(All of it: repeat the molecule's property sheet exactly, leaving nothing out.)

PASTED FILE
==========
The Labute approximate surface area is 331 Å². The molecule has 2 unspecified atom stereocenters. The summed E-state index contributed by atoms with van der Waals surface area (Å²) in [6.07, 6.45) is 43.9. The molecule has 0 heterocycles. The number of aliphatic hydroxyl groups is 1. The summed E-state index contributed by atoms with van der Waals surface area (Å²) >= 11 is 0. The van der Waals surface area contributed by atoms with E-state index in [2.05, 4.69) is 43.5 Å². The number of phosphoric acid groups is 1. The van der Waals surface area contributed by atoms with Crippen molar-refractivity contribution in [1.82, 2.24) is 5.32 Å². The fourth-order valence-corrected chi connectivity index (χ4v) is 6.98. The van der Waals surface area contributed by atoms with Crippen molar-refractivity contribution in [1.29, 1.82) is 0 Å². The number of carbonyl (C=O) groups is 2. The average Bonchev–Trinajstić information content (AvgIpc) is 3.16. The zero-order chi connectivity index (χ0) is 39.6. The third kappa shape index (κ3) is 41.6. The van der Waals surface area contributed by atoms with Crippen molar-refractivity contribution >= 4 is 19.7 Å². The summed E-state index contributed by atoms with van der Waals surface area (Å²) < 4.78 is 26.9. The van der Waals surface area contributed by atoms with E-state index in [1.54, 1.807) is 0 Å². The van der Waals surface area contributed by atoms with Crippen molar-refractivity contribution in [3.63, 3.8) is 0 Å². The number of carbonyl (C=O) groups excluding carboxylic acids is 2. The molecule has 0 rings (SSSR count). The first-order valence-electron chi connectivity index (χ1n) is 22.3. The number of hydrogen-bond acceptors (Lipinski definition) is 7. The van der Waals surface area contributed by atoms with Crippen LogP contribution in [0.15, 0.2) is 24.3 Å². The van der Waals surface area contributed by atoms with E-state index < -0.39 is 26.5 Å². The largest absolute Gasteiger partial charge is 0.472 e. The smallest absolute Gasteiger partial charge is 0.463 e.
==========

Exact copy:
The Labute approximate surface area is 331 Å². The molecule has 2 unspecified atom stereocenters. The summed E-state index contributed by atoms with van der Waals surface area (Å²) in [6.07, 6.45) is 43.9. The molecule has 0 heterocycles. The number of aliphatic hydroxyl groups is 1. The summed E-state index contributed by atoms with van der Waals surface area (Å²) >= 11 is 0. The van der Waals surface area contributed by atoms with E-state index in [2.05, 4.69) is 43.5 Å². The number of phosphoric acid groups is 1. The van der Waals surface area contributed by atoms with Crippen molar-refractivity contribution in [1.82, 2.24) is 5.32 Å². The fourth-order valence-corrected chi connectivity index (χ4v) is 6.98. The van der Waals surface area contributed by atoms with Crippen molar-refractivity contribution in [1.29, 1.82) is 0 Å². The number of carbonyl (C=O) groups is 2. The average Bonchev–Trinajstić information content (AvgIpc) is 3.16. The zero-order chi connectivity index (χ0) is 39.6. The third kappa shape index (κ3) is 41.6. The van der Waals surface area contributed by atoms with Crippen molar-refractivity contribution >= 4 is 19.7 Å². The summed E-state index contributed by atoms with van der Waals surface area (Å²) < 4.78 is 26.9. The van der Waals surface area contributed by atoms with E-state index in [1.54, 1.807) is 0 Å². The van der Waals surface area contributed by atoms with Crippen molar-refractivity contribution in [3.63, 3.8) is 0 Å². The number of carbonyl (C=O) groups excluding carboxylic acids is 2. The molecule has 0 rings (SSSR count). The first-order valence-electron chi connectivity index (χ1n) is 22.3. The number of hydrogen-bond acceptors (Lipinski definition) is 7. The van der Waals surface area contributed by atoms with Crippen LogP contribution in [0.15, 0.2) is 24.3 Å². The van der Waals surface area contributed by atoms with E-state index < -0.39 is 26.5 Å². The largest absolute Gasteiger partial charge is 0.472 e. The smallest absolute Gasteiger partial charge is 0.463 e.